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The God Thing

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(written from a Production point of view)

The God Thing, by Gene Roddenberry, was one of numerous never-produced scripts that were written with the intention of being made as the first Star Trek movie. It served as the precursor of likewise-undeveloped Star Trek: Phase II pilot episode "In Thy Image" and, ultimately, Star Trek: The Motion Picture.

Summary Edit

In "log entries" in Starlog (vol. 2, no. 3, January 1977, p. 60), Gene Roddenberry summarized the storyline of The God Thing as follows:

"Generally, the situation is that the five year mission is over and that it has been over for some time. Most of the regular crew have been promoted and, for the most part, are pretty unhappy with shuffling papers and other administrative jobs. Scotty has become an alcoholic, and McCoy has given up treating Human patients to become a veterinarian, loudly proclaiming animals as the only sensible patients he has ever had [....] In the story, there is a threat that brings [these people] all back together again."

In the same "log entry", Starlog noted, "Gene said that the main thrust of the story deals with the meaning of God and whether or not God is much more and further beyond merely some entity that visited the Garden of Eden."

History Edit

In mid-1975, Paramount Pictures announced they would be producing a Star Trek movie for theatrical release. Though Gene Roddenberry's first story idea for the film concerned the formative years of the TOS main characters and never made it to the submittal stage, the first script he completed for the movie concerned a different subject and was rejected. Roddenberry later explained, "What I think bothered Paramount was that I had a little sequence on Vulcan in which the Vulcan masters, the people Spock studied under, were saying: 'We have never really understood your Earth legends of gods. Particularly in that so many of your gods have said, 'You have to bow down on your bellies every seven days and worship me.' This seems to us like they are very insecure gods.'" (Starlog, vol. 1, no. 2, November 1976, p. 13) Despite the negative response from Paramount, Roddenberry himself was proud of having written The God Thing, remarking, "It gives us kind of a fun look at these people's strengths and weaknesses." (Starlog, vol. 2, no. 3, January 1977, p. 60)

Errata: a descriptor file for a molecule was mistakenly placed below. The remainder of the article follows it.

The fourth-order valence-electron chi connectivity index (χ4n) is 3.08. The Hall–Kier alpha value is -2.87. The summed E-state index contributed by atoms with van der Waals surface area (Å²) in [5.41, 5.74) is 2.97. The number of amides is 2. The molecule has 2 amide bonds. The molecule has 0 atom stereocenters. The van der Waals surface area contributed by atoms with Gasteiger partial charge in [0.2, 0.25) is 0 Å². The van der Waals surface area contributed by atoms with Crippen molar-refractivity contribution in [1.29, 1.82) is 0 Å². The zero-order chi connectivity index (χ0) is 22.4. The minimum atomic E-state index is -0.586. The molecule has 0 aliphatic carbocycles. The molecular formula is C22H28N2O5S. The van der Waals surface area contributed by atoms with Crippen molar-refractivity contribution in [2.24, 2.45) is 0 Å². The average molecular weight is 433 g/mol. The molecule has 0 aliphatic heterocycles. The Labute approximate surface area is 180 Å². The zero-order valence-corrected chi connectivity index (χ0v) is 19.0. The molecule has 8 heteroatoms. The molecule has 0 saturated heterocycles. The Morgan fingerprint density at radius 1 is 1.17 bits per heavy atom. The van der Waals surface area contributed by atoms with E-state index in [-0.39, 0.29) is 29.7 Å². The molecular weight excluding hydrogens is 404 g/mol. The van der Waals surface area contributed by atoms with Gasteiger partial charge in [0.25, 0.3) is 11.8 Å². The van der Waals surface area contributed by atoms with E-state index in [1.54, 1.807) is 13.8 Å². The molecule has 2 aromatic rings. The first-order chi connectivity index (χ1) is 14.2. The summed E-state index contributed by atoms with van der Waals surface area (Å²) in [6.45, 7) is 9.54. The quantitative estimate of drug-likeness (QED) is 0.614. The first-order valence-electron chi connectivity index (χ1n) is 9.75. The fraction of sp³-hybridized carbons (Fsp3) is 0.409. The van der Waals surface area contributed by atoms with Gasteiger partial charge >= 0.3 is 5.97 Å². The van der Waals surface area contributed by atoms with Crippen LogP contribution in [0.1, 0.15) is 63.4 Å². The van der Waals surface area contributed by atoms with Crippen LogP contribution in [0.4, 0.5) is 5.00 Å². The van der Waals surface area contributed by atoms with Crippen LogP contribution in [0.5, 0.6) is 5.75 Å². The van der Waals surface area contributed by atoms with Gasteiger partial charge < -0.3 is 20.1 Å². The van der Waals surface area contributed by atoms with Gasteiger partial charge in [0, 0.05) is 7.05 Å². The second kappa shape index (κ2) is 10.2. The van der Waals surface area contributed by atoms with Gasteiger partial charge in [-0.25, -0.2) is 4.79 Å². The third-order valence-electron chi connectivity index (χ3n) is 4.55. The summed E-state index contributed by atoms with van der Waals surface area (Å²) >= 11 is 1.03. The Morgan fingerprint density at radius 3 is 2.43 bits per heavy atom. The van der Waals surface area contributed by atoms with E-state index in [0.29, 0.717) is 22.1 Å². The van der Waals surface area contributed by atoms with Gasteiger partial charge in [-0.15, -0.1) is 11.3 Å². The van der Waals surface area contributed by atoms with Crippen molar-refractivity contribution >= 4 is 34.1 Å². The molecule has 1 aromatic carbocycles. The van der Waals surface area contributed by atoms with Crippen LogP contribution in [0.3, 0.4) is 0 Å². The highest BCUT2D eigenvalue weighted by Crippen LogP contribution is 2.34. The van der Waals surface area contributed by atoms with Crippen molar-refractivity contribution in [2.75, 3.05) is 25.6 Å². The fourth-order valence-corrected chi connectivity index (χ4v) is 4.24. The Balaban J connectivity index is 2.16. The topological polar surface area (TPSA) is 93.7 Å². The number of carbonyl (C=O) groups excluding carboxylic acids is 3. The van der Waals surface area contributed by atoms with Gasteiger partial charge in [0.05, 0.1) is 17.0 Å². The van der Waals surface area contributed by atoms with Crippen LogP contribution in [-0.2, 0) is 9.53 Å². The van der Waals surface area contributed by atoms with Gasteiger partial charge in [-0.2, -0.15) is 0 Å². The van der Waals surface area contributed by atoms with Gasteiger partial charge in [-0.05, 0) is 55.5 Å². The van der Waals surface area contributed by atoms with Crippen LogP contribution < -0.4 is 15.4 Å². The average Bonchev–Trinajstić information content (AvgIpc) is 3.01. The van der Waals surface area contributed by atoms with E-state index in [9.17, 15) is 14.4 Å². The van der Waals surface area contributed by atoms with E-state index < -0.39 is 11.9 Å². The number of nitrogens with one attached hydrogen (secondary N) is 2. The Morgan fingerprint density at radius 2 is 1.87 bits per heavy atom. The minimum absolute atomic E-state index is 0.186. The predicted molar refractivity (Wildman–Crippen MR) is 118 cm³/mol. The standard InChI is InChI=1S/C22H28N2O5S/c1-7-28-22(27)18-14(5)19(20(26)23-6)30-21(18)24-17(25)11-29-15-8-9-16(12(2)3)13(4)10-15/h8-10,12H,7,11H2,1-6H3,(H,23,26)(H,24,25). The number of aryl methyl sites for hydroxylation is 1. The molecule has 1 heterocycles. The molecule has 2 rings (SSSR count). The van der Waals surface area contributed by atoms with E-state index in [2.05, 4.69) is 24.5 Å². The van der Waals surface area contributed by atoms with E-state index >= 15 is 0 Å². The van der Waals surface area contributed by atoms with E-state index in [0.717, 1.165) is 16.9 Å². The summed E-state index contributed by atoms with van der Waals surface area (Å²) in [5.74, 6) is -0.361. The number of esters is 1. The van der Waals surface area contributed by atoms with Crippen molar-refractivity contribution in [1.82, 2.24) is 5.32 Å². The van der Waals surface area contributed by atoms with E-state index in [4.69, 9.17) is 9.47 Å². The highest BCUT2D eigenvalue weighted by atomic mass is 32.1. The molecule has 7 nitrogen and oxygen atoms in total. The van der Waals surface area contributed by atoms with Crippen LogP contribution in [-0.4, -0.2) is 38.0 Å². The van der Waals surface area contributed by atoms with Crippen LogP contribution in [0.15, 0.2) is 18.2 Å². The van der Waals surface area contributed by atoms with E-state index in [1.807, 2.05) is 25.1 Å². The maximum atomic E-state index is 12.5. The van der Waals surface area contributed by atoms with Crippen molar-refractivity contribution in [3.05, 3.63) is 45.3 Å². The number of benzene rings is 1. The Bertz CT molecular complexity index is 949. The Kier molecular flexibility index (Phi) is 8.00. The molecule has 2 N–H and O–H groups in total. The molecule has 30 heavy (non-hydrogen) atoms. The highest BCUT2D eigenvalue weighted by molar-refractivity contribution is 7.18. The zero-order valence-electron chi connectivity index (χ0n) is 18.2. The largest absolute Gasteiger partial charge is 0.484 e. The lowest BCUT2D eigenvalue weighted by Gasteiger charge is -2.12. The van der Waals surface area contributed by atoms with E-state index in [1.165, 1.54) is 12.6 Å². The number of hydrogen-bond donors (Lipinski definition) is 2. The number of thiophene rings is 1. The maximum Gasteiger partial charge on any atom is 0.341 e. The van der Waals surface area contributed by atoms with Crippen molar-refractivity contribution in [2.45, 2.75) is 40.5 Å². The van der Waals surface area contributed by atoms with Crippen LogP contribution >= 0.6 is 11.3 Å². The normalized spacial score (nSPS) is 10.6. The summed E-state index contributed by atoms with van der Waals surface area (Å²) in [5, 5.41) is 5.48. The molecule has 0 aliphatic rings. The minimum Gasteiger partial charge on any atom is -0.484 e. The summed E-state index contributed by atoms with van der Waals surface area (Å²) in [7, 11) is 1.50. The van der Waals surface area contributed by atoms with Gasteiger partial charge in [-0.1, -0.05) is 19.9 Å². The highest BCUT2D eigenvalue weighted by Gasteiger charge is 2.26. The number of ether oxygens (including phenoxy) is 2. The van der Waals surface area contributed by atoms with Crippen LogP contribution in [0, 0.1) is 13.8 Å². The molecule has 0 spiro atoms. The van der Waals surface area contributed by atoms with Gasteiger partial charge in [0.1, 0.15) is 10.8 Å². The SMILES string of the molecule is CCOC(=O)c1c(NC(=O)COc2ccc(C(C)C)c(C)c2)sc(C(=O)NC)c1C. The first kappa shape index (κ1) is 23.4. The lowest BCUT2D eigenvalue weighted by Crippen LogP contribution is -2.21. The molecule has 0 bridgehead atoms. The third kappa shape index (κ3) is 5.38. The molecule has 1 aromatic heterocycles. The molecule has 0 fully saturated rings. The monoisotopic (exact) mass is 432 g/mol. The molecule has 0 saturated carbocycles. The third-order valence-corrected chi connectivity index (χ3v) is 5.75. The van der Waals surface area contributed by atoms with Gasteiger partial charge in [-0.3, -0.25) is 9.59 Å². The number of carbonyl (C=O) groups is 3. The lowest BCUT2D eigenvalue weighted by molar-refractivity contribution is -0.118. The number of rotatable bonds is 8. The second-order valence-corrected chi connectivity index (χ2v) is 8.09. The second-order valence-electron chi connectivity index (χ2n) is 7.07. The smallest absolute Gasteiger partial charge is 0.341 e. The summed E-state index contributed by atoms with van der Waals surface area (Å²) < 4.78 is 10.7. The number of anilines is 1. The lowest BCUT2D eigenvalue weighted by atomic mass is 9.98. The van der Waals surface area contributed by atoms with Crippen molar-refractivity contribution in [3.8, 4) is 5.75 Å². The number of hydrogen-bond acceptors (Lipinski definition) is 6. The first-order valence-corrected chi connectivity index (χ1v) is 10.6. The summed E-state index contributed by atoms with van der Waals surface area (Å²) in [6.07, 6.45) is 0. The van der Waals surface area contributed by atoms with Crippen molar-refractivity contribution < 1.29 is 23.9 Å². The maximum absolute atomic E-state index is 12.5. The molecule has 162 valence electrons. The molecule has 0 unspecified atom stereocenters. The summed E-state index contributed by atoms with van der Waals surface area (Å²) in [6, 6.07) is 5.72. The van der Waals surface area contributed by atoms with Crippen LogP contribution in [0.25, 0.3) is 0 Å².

It was later announced, in "log entries" in Starlog (vol. 2, no. 3, January 1977, p. 60), that Roddenberry was adapting his first script treatment into novel form for Bantam Books. In the same "log entry", Starlog reported, "Though confident of publication in the near future, Roddenberry wasn't exactly sure when he would complete the book." Ultimately, the novel was never completed.

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